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The wrong attribution of excitement and the "bridge of love"

The wrong attribution of excitement and the "bridge of love"

Surely, if you feel that you have been in love before, you can describe certain changes that you noticed at that time: nerves before seeing that person, butterflies in the stomach, pulse acceleration ... but was it really love?

Content

  • 1 What is the “bridge of love” experiment?
  • 2 Why do we confuse being excited to be in love?
  • 3 How to detect if it's happening to you

What is the “bridge of love” experiment?

To better illustrate what we are trying to explain to you, we will go back to the experiment conducted in 1974 by Canadian psychologists Donald Dutton and Arthur Aron, through the University of British Columbia.

Said experiment consisted of neither more nor less than interview a group of men in the middle of a wobbly bridge In a natural park in Vancouver. There was another group of men who would also be interviewed, but on a solid and stable bridge.

The person in charge of carrying out such interviews would be an attractive woman, who in turn showed each man the photograph of another woman smiling. At that point, all men were asked to try to explain the story that could be behind that photo.

As a climax and after finishing, they were given the telephone number of the interviewer, in case they wanted to call her to ask any questions about the peculiar interview. In addition, this experiment was repeated but this time the interviewer was a man.

The result? Many more men who had conducted the interview in the middle of the wobbly and unstable bridge called the interviewer, the majority being in front of those who had crossed the other bridge safely. Also, almost no man called when they were interviewed by the man instead of the woman.

Thanks to this experiment we can warn that the sense of danger, stress and excitement I can give rise to a certain feeling of attraction to the woman interviewer. In other words, these men had confused the excitement of their sympathetic nervous system with a romantic attraction.

In this way, this experiment popularly known as the bridge of love explains many of the theories defended about the matter in the 60s by the psychologist Stanley Schachter.

Schachter already argued that human emotions are not as clear and solid as many might think, since we first suffered a psychological excitement, to later catalog and define it according to our context.

However, as imperfect creatures, sometimes this process fails, leading to the erroneous attribution of arousal. Maybe you're not in love, but you've just got a little nervous!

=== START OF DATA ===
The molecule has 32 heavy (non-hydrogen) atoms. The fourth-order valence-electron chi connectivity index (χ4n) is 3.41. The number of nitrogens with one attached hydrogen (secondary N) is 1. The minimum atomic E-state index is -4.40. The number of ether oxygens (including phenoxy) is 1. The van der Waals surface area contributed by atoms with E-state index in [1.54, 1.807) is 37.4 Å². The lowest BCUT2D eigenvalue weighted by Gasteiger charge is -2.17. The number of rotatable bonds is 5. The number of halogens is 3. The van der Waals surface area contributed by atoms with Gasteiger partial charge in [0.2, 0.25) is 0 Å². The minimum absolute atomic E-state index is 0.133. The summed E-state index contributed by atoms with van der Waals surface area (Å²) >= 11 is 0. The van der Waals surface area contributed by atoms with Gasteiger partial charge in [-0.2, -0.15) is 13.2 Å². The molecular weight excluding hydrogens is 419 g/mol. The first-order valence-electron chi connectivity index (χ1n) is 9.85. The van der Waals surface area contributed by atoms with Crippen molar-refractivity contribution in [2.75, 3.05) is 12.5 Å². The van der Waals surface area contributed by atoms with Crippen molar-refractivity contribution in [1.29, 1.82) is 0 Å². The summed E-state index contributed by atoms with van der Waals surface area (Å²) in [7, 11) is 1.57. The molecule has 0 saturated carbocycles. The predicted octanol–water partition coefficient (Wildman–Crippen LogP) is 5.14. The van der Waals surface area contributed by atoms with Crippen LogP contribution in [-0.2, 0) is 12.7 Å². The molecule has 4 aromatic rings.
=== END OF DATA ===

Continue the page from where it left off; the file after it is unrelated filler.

Why do we confuse being excited to be in love?

Paradoxically, our body reacts at the physiological level in the same way when we are in love and when we feel agitation, anxiety or fear, although both feelings a priori seem to have little to do.

In this way, our sympathetic nervous system It is responsible for making us react when we are on alert, causes the release of adrenaline and norepinephrine, which curiously also affect the stomach. Does this remind you of the famous butterflies?

The impact on the rest of the body is immediate: agitation on breathing, acceleration of the pulse and our heart rate ... which, in the end, it is quite easy to get confused and believe that we are fully in love.

Although a certain sensation will be very temporary in time if it is not true love. After the initial excitement, your body will return to its normal state and with this you will return to a clearer context, which will help you rethink whether you were in love or not.

How to detect if it's happening to you

Maybe you are one of so many people who say they are very in love. Maybe you have ever experienced that you have fallen in love very quickly, but in the same way, you have fallen in love with the same ease.

Do you recognize yourself in this description? Do not panic. You may only feel a slight attraction moved by the excitement of the moment or you may have really found your better half. Who knows!

So, it is very possible that you too have been a victim of wrong attribution of arousal, at some time when you were not very clear about your emotions and your brain has failed to label them well. It's normal, it has happened to many more people than you think.

Especially in more unstable situations or environments and in which we feel more vulnerable, it is much easier to fall into the trap of brain chemistry. However, in most cases that crush will eventually be diluted in a few days.

Has it been longer and you feel that not only have you not forgotten, but that you like that person more? Only time will tell if it is love. Of course, if the relationship progresses and consolidates, do not be afraid to include different and exciting activities in your relationship!

References

Aron, Arthur. Dutton, Donald. Some evidence of increased sexual attraction in conditions of high anxiety. 1974. Journal of personality and social psychology

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